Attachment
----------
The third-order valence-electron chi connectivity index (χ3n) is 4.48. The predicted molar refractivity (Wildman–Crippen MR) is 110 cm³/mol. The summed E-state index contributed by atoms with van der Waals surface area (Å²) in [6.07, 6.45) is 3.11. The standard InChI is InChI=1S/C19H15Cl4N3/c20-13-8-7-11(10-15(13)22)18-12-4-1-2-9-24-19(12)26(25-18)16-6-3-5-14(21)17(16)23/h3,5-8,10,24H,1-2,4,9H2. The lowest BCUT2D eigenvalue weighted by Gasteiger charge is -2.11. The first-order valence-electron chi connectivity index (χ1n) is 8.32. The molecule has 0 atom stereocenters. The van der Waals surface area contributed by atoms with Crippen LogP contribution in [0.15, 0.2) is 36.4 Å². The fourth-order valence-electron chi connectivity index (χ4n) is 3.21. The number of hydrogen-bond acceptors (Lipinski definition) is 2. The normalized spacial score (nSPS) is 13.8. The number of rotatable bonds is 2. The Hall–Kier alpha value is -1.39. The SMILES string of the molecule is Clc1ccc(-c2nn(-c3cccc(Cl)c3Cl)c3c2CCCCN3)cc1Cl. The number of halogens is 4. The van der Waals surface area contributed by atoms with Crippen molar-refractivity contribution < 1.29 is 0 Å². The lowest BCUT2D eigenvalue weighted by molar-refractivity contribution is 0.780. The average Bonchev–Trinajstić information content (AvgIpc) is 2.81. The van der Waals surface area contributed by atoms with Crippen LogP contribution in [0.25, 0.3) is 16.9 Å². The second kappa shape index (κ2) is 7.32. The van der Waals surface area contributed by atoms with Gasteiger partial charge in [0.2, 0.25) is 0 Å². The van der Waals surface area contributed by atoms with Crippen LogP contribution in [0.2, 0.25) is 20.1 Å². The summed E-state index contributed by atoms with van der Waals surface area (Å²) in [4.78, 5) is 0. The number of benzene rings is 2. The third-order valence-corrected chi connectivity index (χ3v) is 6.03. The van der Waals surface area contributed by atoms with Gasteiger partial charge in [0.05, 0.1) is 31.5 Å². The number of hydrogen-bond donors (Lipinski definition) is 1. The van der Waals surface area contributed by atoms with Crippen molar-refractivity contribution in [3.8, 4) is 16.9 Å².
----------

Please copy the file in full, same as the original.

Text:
The third-order valence-electron chi connectivity index (χ3n) is 4.48. The predicted molar refractivity (Wildman–Crippen MR) is 110 cm³/mol. The summed E-state index contributed by atoms with van der Waals surface area (Å²) in [6.07, 6.45) is 3.11. The standard InChI is InChI=1S/C19H15Cl4N3/c20-13-8-7-11(10-15(13)22)18-12-4-1-2-9-24-19(12)26(25-18)16-6-3-5-14(21)17(16)23/h3,5-8,10,24H,1-2,4,9H2. The lowest BCUT2D eigenvalue weighted by Gasteiger charge is -2.11. The first-order valence-electron chi connectivity index (χ1n) is 8.32. The molecule has 0 atom stereocenters. The van der Waals surface area contributed by atoms with Crippen LogP contribution in [0.15, 0.2) is 36.4 Å². The fourth-order valence-electron chi connectivity index (χ4n) is 3.21. The number of hydrogen-bond acceptors (Lipinski definition) is 2. The normalized spacial score (nSPS) is 13.8. The number of rotatable bonds is 2. The Hall–Kier alpha value is -1.39. The SMILES string of the molecule is Clc1ccc(-c2nn(-c3cccc(Cl)c3Cl)c3c2CCCCN3)cc1Cl. The number of halogens is 4. The van der Waals surface area contributed by atoms with Crippen molar-refractivity contribution < 1.29 is 0 Å². The lowest BCUT2D eigenvalue weighted by molar-refractivity contribution is 0.780. The average Bonchev–Trinajstić information content (AvgIpc) is 2.81. The van der Waals surface area contributed by atoms with Crippen LogP contribution in [0.25, 0.3) is 16.9 Å². The second kappa shape index (κ2) is 7.32. The van der Waals surface area contributed by atoms with Gasteiger partial charge in [0.2, 0.25) is 0 Å². The van der Waals surface area contributed by atoms with Crippen LogP contribution in [0.2, 0.25) is 20.1 Å². The summed E-state index contributed by atoms with van der Waals surface area (Å²) in [4.78, 5) is 0. The number of benzene rings is 2. The third-order valence-corrected chi connectivity index (χ3v) is 6.03. The van der Waals surface area contributed by atoms with Gasteiger partial charge in [0.05, 0.1) is 31.5 Å². The number of hydrogen-bond donors (Lipinski definition) is 1. The van der Waals surface area contributed by atoms with Crippen molar-refractivity contribution in [3.8, 4) is 16.9 Å².